Makes 7-8 Jammers

All-purpose flour (Maida)- 2 cups
Granulated Sugar- 1 1/2 tbsp
Baking Powder- 1 tsp
Baking Soda- 1/2 tsp
Salt- 3/4 tsp
Unsalted Butter- 1/2 cup (1 stick)
Buttermilk- 1/2 cup
Jam/Preserve- 8 tbsp

1. Combine all the dry ingredients (flour, sugar, baking powder, baking soda and salt) using a whisk.
2. Cut in the butter into the flour and use your hands or a mixer at a low speed to blend the butter into the dry ingredients until the flour texture changes to mealy. You should still see dime sized pieces of butter in the flour. You could refrigerate the mixture covered with a plastic wrap at this point, if you want to prepare later.
3. Make a well in the flour mixture and add in the buttermilk. Gently mix the dough until it comes together. Do not knead too much. The end product of this step should still have visible chunks of butter and floury patches. Add additional buttermilk (a tablespoon at a time), if the dough is dry and too crumbly.
4. On a lightly floured surface roll out the dough using the heels and sides of your palm, about 1.5 to 2 inches thick. The dough will not look smooth at this point either, and that is what we want.
5. Using a biscuit cutter or a water glass cut into circles about 2  to 2.5 inches diameter. Roll out the leftover scraps and repeat cutting into circles.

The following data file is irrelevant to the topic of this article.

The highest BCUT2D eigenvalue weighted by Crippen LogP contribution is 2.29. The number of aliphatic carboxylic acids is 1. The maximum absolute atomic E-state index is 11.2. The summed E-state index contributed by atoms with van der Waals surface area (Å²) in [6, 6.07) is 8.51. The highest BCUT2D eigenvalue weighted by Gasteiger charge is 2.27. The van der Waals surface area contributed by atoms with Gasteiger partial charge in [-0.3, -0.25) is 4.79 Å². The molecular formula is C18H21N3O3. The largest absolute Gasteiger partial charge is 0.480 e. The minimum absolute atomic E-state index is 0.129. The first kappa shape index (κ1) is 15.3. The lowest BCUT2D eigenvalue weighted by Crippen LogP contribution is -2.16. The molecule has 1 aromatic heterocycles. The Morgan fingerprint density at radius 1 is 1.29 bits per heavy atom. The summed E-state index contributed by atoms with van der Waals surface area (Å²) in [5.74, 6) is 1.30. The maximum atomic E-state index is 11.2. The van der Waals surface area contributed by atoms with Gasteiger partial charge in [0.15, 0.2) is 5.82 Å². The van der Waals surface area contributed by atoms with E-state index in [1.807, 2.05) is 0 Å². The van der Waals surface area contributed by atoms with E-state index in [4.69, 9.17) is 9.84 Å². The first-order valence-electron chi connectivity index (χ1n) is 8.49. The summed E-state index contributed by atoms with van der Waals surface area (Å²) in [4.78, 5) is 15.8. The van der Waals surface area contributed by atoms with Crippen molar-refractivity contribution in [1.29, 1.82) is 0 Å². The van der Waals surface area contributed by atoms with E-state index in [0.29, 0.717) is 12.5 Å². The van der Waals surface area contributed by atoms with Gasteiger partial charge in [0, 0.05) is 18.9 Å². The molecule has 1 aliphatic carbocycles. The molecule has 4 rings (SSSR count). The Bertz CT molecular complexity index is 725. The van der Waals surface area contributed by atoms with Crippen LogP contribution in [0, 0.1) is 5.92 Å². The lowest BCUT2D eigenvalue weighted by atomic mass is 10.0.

6. Using your thumb make an indentation at the center of the biscuit that goes almost to the bottom of the biscuit that is wider at the bottom. While doing this, support the outer edge of the biscuits with your fingers.
7. Fill in the indentation with a tablespoon of jam and put them 1 1/2 inches apart in a baking tray lined with a baking sheet.

8. Preheat the oven at 350 degree F and bake for 35 to 40 minutes.

The jammers taste at their best when eaten warm. It is definitely a perfect breakfast and I would  also eat it as a snack anytime.

Sunday, August 8, 2010

Rosebud Madeleines

Madeleine was on my list since long. These are very small sponge cakes with a shell like shape, which is obtained using the special madeleine molds. These are described as French butter cakes cause of their French origin and yummy buttery taste. I was looking around in most local stores in my area since sometime to find the madeleine pan, but without much success. That is when CSN stores contacted me to do a review of some of their products. I was looking at the wide variety of products that they had to offer, ranging from twin beds to cookwares to pick the perfect item for my review and guess what, I found the Madeleine pan on their cookware website. They do have a wide selection of all kinds of specialty cookware. Something definitely worth checking out!